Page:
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“This wasn’t about individual personal prejudices. This was multiple levels of government in a sophisticated, coordinated way creating segregation where segregation hadn’t previously existed,” Purnell says. “African Americans were blocked at every turn with a comprehensive and perversely creative set of tools and techniques to separate them from opportunity.”

These legal policies, along with more informal practices of steering home buyers into segregated neighborhoods, meant people were at greater risk of inhaling power plant emissions and environmental toxins. Often, they also live in decaying buildings and mice-infested complexes, where groceries, retail stores, and physicians are farther away and public transportation and car ownership is lacking.


“Local governments rely very intensely on property taxes to fund social services,” Gordon says. “Robust public good—schools, hospitals, retail, fresh food—are always going to follow higher property values, and they are always going to evaporate where property values are plummeting. So you end up with food deserts and closed hospitals.”

Is it possible to reverse a century of policies that created segregation in St. Louis? The report outlines eleven recommendations, which were the product of two years of community meetings and a collaboration among seven local organizations. Those recommendations include low income housing tax credits to attract developers to build affordable housing, fully funding an affordable housing trust, and making it illegal for landlords to reject low income renters who want to use housing vouchers.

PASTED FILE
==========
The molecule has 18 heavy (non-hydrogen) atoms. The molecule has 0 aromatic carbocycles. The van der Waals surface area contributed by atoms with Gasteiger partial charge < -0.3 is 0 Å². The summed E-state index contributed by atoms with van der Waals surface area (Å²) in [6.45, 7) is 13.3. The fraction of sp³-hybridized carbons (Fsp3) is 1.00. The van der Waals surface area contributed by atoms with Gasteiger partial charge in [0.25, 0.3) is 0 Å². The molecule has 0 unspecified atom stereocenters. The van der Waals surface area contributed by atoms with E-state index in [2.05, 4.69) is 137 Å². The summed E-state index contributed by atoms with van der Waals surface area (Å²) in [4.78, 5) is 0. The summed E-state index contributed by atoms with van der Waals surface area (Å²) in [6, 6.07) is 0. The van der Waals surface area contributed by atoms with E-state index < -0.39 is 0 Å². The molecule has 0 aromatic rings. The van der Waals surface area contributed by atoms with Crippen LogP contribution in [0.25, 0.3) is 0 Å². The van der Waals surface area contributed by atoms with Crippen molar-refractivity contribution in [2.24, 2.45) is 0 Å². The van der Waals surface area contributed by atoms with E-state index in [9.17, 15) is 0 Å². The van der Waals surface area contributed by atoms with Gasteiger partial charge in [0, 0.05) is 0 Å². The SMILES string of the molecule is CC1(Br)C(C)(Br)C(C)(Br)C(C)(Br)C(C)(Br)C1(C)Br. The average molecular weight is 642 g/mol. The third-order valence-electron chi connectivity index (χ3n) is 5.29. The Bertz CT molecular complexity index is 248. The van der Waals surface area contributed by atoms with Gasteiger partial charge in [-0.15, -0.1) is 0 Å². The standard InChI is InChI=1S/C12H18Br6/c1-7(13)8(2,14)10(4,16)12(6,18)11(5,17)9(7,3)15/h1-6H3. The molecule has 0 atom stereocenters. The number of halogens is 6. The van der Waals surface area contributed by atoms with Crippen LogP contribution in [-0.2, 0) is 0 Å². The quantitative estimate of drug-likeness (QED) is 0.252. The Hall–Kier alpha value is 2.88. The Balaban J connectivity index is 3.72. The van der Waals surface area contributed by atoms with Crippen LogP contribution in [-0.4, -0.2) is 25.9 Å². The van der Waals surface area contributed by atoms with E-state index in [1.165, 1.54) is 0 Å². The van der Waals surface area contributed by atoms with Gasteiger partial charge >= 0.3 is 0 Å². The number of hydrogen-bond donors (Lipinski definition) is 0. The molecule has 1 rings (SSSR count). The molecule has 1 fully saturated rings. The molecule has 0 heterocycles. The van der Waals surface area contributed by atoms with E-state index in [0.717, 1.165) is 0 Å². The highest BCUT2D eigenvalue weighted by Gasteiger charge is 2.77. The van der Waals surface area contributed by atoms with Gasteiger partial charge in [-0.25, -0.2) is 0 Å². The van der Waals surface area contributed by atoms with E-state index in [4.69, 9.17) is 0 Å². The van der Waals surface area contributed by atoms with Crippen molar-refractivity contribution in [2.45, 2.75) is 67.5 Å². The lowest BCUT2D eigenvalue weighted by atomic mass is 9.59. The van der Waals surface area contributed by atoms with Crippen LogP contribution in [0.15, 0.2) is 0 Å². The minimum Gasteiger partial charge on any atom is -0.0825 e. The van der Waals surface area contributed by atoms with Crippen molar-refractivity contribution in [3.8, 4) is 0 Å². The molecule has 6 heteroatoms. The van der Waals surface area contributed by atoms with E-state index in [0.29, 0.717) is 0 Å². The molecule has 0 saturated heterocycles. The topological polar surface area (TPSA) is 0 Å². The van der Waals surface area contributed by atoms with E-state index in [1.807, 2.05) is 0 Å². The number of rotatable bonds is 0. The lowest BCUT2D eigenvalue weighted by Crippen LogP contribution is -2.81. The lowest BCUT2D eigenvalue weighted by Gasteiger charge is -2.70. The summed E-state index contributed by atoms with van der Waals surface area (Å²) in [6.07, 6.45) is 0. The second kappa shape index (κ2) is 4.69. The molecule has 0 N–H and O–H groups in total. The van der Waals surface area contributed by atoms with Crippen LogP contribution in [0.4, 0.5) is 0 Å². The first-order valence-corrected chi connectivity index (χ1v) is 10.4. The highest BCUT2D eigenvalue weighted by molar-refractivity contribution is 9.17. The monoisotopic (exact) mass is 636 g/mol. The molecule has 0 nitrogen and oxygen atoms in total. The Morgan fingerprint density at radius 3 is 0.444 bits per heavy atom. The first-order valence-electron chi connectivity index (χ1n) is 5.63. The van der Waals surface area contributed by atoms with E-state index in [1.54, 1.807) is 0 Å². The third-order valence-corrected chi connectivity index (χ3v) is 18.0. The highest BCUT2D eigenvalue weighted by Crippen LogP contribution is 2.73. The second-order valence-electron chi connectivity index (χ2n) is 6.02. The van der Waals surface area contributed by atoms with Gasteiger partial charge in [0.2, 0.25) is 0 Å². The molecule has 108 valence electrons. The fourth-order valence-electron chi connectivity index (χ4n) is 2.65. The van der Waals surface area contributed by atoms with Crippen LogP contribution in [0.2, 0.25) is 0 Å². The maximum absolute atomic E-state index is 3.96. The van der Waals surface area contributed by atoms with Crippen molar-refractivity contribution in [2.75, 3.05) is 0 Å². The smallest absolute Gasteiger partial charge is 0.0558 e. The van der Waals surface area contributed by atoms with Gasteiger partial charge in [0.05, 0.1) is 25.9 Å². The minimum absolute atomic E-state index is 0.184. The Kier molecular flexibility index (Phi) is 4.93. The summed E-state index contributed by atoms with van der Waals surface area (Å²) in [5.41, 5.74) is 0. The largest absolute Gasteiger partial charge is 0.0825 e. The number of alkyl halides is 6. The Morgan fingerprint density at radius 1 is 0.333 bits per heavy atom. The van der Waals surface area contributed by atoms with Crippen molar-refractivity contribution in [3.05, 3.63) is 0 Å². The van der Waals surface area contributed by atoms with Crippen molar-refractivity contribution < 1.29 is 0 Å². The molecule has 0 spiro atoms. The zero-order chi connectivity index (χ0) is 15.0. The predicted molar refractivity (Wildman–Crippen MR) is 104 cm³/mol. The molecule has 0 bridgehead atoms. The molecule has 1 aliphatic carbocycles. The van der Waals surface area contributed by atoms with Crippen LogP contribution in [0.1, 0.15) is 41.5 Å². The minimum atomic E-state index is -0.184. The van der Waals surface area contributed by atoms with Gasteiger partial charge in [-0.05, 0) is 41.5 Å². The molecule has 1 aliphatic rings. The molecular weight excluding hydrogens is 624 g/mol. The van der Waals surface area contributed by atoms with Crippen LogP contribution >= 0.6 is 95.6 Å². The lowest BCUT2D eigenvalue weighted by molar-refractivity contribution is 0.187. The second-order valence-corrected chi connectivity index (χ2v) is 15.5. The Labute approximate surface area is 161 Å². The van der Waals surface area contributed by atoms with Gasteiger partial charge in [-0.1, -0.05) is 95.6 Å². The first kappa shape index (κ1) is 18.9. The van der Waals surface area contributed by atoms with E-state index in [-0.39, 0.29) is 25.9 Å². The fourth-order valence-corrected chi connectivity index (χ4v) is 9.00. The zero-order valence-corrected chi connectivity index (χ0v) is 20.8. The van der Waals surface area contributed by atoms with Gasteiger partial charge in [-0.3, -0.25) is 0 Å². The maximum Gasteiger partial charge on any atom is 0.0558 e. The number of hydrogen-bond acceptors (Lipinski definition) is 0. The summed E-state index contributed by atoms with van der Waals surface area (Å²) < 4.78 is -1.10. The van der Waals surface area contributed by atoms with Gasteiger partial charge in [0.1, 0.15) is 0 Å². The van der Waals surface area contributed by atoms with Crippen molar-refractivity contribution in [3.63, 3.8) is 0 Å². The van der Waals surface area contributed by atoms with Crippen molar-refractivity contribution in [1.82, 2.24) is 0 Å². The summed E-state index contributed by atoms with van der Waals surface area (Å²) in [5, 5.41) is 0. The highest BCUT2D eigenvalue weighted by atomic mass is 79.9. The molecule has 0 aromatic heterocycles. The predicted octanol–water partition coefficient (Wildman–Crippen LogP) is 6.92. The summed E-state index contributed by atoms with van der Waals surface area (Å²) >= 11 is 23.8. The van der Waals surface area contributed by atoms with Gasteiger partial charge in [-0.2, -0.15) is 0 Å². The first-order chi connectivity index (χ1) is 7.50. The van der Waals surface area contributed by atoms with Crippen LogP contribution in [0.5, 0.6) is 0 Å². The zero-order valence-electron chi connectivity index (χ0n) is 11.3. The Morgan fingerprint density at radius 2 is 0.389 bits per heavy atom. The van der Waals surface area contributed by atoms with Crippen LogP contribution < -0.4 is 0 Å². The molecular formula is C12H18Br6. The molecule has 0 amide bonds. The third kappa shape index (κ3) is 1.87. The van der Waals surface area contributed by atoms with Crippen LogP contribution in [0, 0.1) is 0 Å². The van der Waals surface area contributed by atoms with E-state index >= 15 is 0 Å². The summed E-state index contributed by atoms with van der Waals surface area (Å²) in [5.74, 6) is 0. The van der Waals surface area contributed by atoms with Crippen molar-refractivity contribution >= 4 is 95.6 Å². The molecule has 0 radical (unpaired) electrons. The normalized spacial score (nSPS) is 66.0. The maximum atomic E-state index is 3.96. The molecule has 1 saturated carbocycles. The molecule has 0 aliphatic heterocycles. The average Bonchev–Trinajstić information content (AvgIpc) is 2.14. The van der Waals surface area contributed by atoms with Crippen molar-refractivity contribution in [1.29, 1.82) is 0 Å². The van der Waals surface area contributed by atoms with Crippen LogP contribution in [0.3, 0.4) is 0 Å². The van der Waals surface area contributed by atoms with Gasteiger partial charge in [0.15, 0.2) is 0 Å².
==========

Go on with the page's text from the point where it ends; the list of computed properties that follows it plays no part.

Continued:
But these recommendations have recently faced a lack of political will, if not outright hostility. The proposed low-income housing tax credits, for instance, were fought at every turn by now-former Governor Eric Greitens—he blocked $140 million dollars in tax credits this year. Fortunately, the new governor of Missouri seems open to them. (The Governor’s Office did not respond to repeated requests for comment.)

Meanwhile, St. Louis has not fully funded its affordable housing trust since 2011, even though voters approved a minimum of $5 million per year in 2002. That may finally change, however, if Mayor Lyda Krewson gets her way: The mayor has proposed $5.5 million for the trust in her 2019 budget, the most allocated in a decade.


Alll of this takes place while nearly 11,000 people are on a waiting list for housing vouchers in St. Louis, though the vouchers may not make a true difference until landlords are legally required to accept them throughout St. Louis County.

To make matters even worse, Housing and Urban Development Secretary Ben Carson’s new affordable housing plan threatens to raise rent for nearly 86,000 low-income people in the area by 22 % and President Donald Trump has recently signed an act that says smaller community banks do not have to report data on mortgages—exactly the information that fair housing advocates need to identify modern redlining practices. “People do the same thing today in less direct language,” Gordon says.

What is clear is that a century of segregation and health inequalities won’t be changed by blaming the very people who have suffered and died from them. “The personal choice, personal responsibility frame that surrounds poverty is a myth,” says Serena Muhammad, senior project director for the Saint Louis Mental Health Board. “We have to stop focusing our solutions on changing individual behaviors. It is not the individual or family that created these circumstances.”